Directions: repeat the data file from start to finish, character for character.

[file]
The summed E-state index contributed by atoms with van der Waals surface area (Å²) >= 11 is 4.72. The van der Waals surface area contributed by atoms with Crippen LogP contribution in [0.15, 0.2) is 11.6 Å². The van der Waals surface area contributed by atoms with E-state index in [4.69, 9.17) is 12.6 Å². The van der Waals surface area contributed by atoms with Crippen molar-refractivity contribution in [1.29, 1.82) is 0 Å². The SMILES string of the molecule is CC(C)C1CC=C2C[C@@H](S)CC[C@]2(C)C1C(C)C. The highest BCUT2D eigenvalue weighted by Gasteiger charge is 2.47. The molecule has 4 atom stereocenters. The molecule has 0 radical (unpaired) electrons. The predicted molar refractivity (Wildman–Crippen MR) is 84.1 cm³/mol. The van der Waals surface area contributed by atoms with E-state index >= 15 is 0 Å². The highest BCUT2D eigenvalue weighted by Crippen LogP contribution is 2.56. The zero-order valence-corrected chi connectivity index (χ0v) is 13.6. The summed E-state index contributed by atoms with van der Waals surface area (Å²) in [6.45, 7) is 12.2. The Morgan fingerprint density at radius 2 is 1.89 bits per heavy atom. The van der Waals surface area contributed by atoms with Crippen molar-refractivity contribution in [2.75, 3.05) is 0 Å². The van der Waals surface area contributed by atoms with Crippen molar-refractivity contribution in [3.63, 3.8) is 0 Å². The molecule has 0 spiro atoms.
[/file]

The summed E-state index contributed by atoms with van der Waals surface area (Å²) >= 11 is 4.72. The van der Waals surface area contributed by atoms with Crippen LogP contribution in [0.15, 0.2) is 11.6 Å². The van der Waals surface area contributed by atoms with E-state index in [4.69, 9.17) is 12.6 Å². The van der Waals surface area contributed by atoms with Crippen molar-refractivity contribution in [1.29, 1.82) is 0 Å². The SMILES string of the molecule is CC(C)C1CC=C2C[C@@H](S)CC[C@]2(C)C1C(C)C. The highest BCUT2D eigenvalue weighted by Gasteiger charge is 2.47. The molecule has 4 atom stereocenters. The molecule has 0 radical (unpaired) electrons. The predicted molar refractivity (Wildman–Crippen MR) is 84.1 cm³/mol. The van der Waals surface area contributed by atoms with E-state index >= 15 is 0 Å². The highest BCUT2D eigenvalue weighted by Crippen LogP contribution is 2.56. The zero-order valence-corrected chi connectivity index (χ0v) is 13.6. The summed E-state index contributed by atoms with van der Waals surface area (Å²) in [6.45, 7) is 12.2. The Morgan fingerprint density at radius 2 is 1.89 bits per heavy atom. The van der Waals surface area contributed by atoms with Crippen molar-refractivity contribution in [2.75, 3.05) is 0 Å². The van der Waals surface area contributed by atoms with Crippen molar-refractivity contribution in [3.63, 3.8) is 0 Å². The molecule has 0 spiro atoms.